They tell a story at Manchester United about David Moyes's negotiations to become Manchester United's new manager and the fact that there were a couple of people behind the scenes who were slightly taken aback when they heard he had requested the availability of a private jet as part of his contract.

At the time, the club's directors were not completely au fait with the way Moyes liked to work and the frequency with which he planned to fly off to see potential transfer targets or study potential opponents. Sir Alex Ferguson was hardly short of a few air miles himself but one of the more intriguing differences since the change of manager is that, if anything, they reckon Moyes gets about even more.

It is quite a tribute, bearing in mind Ferguson's reputation as a 24-7 workaholic, as Moyes prepares to take United back into the Champions League for the first time since Real Madrid left the previous manager too distraught even to face the cameras.

Yet there is no getting away from the reason why United's first European season sans Ferguson since going out of the Uefa Cup to Hungary's Videoton in 1985 will be particularly interesting is that they now have a manager who, as José Mourinho has helpfully pointed out, has not been involved at this level before, meaning "people can't expect him to be a fish in water".

Sitting in the Europa Suite at Old Trafford, surrounded by pictures of some of United's great European nights, Moyes talked about Everton's big chance, in 2005, when they went out of the Champions League qualifiers against Villarreal and Pierluigi Collina's refereeing went into Evertonian infamy. Moyes even reminisced about his old days at Celtic and his brief excursions three decades ago "in the old European Cup", namely a two-legged win against Ajax and then a defeat against Juventus in Turin. "Hey, I've been around," Moyes pointed out. Ultimately, however, it always came back to the fact that this is his first proper stab at the Champions League.

Bayer Leverkusen are potentially difficult opponents, too, with four wins in their first five Bundesliga fixtures. They have a new manager in the former Liverpool defender Sami Hyypia, and United have harrowing memories of facing the team from North Rhine-Westphalia, bearing in mind the 2002 semi-final and a game made infamous for Roy Keane's revelation that one of his team-mates was trembling in the lineup. "He was afraid," to dust off the relevant quote from Keane's autobiography. "Played for his country, won championships, big star, fucking afraid of taking the big step up."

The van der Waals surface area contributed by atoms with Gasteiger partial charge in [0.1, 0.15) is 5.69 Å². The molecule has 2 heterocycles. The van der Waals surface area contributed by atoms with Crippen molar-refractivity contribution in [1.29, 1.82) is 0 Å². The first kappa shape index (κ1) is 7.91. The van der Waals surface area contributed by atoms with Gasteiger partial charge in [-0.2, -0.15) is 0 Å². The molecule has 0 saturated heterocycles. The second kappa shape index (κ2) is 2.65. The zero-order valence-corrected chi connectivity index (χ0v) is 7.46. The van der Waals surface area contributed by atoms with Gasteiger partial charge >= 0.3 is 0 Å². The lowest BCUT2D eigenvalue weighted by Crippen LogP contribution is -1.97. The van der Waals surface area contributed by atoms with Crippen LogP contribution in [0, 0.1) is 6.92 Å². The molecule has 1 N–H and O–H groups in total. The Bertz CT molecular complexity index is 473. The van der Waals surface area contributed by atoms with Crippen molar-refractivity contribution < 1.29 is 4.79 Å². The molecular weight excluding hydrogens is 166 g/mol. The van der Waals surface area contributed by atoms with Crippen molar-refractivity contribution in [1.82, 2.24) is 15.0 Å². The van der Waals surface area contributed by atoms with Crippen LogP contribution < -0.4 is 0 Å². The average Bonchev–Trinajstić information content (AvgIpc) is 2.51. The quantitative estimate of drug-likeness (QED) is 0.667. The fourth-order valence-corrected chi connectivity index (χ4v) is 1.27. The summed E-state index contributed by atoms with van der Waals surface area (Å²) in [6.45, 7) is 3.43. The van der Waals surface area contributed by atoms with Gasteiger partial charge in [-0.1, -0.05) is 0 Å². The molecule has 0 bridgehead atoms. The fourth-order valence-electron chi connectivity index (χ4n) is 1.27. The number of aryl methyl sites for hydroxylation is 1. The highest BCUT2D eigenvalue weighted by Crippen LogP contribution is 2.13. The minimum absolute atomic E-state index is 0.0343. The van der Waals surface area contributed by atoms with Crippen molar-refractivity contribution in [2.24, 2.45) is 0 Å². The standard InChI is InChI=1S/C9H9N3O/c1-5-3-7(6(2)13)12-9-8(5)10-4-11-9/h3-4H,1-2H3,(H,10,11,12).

Moyes might have a few butterflies of his own right now but he is a sturdy character and the clear impression is that he can barely wait to take the next step up. The only worry he expressed was that United have not scored a goal from open play in their past three matches. "It is a little bit of a concern," he said.

But he can be reassured by the fact that, even if he is new to this competition himself, United are anything but inexperienced as a club. The man sitting to his right at Monday's press conference, Rio Ferdinand, could reflect on 108 European games. Ryan Giggs has 152 and there are five other United players with 60 or more appearances even if one of them, Nani, is suspended on this occasion because of his red card against Madrid.

Ferdinand often talks about the rush of adrenaline from hearing the Champions League anthem and there was an element of boyishness about the way Moyes spoke about it, too. "I'm really looking forward to the Champions League. I know a lot about it. I've watched plenty of games. I've been there before with Everton when we played Villarreal but we didn't quite make the group stages. But this is something different."

Above all, there was the sense of someone comfortable in his own skin. "I'm now managing a club which is used to getting close to the final stages. I tried with Everton and now I have another route with Man United I am going to do everything I possibly can to win it."

This is not the first time Moyes has, unprompted, talked about ending his first season in his new job at the Estádio da Luz, Lisbon, lifting the trophy his predecessor cherished the most. It does, however, go against Mourinho's slightly mischievous analysis – classic Mourinho: both defending and belittling one of his rivals in the same sentence – whereas others might have a reasonable case for suspecting that, if United were seriously going to challenge Bayern Munich, Barcelona et al, they probably needed to do more in the transfer window.

However highly Moyes rates Marouane Fellaini, United still look fairly impoverished in the central midfield places when the champions, Bayern Munich, have Mario Götze, Thomas Müller, Javi Martínez, Toni Kroos, Bastian Schweinsteiger, Thiago Alcântara, Xherdan Shaqiri and the newly positioned Philipp Lahm. United, in fairness, are not alone there.

For now, the Premier League champions, with a fairly undistinguished record of three wins and four defeats from their past nine games against European opposition at Old Trafford, should be more occupied with the team that finished third in last season's Bundesliga, albeit 26 points behind Bayern.